We first went to common law for our definition of charities in the 1600s. We have had that definition for 400 years and it has worked. Tell me where it hasn't? I think that before we change things it should be demonstrated where the system is going so terribly wrong. That is what we have to get right—what is going wrong in the first place? Don't just see something and say, 'Hey, we can change that,' because as soon as you get a system there will be people who will find a way around it. Yes, there are people in our charities and not-for-profits who abuse the system and abuse their status, but this is not the way around it. The police are the way around that, and that means working with state governments, but this government would know nothing about working with state governments. What we should be doing as a parliament is speaking to our charities and not-for-profits about how they can get more dollars to the pointy end. What we should be doing as a parliament is getting rid of paperwork, not loading people up with it.

I will briefly go to the ACNC legislation, which we have said we will repeal. I am 100 per cent in lockstep on this with Kevin Andrews, the shadow minister, who will be the minister should we be fortunate enough to win the next election. When I had the shadow minister in Townsville we spoke to an aged-care facility. They have a facility in Townsville and there were two failing facilities, one in Ayre and one in Ingham. Ayre is 85 kilometres south of Townsville and Ingham is about 115 kilometres north of Townsville. Administratively, they were just getting killed, it just got too hard. So the Townsville operation said: 'We'll take you over. We'll do your paperwork centrally here, spreading the costs, so that you can provide the information and you can still do the services.' They sent their forms, the reports they have to do, to the government. The government came back and said, 'There are three organisations here.' They said, 'Yes, there are three organisations here, but we are doing the central thing here.' The government said, 'No, you have to do that report three times.' They said the report would be exactly the same. 'It doesn't matter,' was the reply from the Public Service, 'it simply has to be done.'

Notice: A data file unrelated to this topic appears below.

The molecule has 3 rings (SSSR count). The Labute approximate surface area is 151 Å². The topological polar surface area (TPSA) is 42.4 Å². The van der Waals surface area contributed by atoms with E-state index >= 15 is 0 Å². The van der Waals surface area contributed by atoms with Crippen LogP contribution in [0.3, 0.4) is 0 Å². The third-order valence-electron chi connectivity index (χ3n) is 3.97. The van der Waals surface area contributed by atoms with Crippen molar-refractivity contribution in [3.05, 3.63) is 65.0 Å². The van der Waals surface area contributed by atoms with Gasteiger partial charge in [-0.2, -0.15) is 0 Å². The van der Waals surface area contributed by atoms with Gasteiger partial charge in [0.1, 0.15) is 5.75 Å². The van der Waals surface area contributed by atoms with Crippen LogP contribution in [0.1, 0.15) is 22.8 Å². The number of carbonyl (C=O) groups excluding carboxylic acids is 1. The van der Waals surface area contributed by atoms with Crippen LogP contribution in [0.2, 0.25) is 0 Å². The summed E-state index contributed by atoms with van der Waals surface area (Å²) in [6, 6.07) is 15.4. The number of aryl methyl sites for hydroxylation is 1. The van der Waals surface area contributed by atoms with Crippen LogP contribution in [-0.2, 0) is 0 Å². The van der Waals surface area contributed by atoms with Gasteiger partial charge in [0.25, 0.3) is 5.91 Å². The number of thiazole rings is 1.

First and foremost, all this paperwork for these people is just loading them up. They know we are not reading it; they know the Public Service simply cannot get through all these forms. There are spot checks done. Aren't we better off saying to charities and not-for-profits: 'Listen, we are going to come down hard on those people that we think are doing the wrong thing. We are going to use the police and, as a federal parliament, we are going to work hard in cooperation with the states. We are going to have a look at taxation, we are going to do all these things and we are going to come down hard on those people'? That is better than going around and completely vilifying the whole organisation and then going and changing things.

Can I just say for the record that the coalition is committed to retaining the common law definition of charity. We have made this commitment on the basis that the government has not made out the case for the common law definition being deficient and that to change the current definition risks disadvantaging some charities and creating a new wave of legal disputes and test cases at a great cost to the sector. I think that is a fair statement. I think when a government are trying to make their case they should, in fact, make their case. If this was being driven by the charities and not-for-profit sector then I would understand it a little bit more, but it is not. It is not being driven by anyone I am speaking to in the charities and not-for-profit sector. As a matter of fact, they are running as far away from this as they possibly can. The shadow minister has said:

Stakeholders in the housing sector are particularly concerned that housing has not been listed as a defined charitable purpose and believe this has the potential to jeopardise future investment in public-private partnerships. They have stated that they will be more disadvantaged under the statutory definition than the current common law definition and have called for the bill to be amended to provide further clarification with regard to the treatment of housing as a charitable purpose.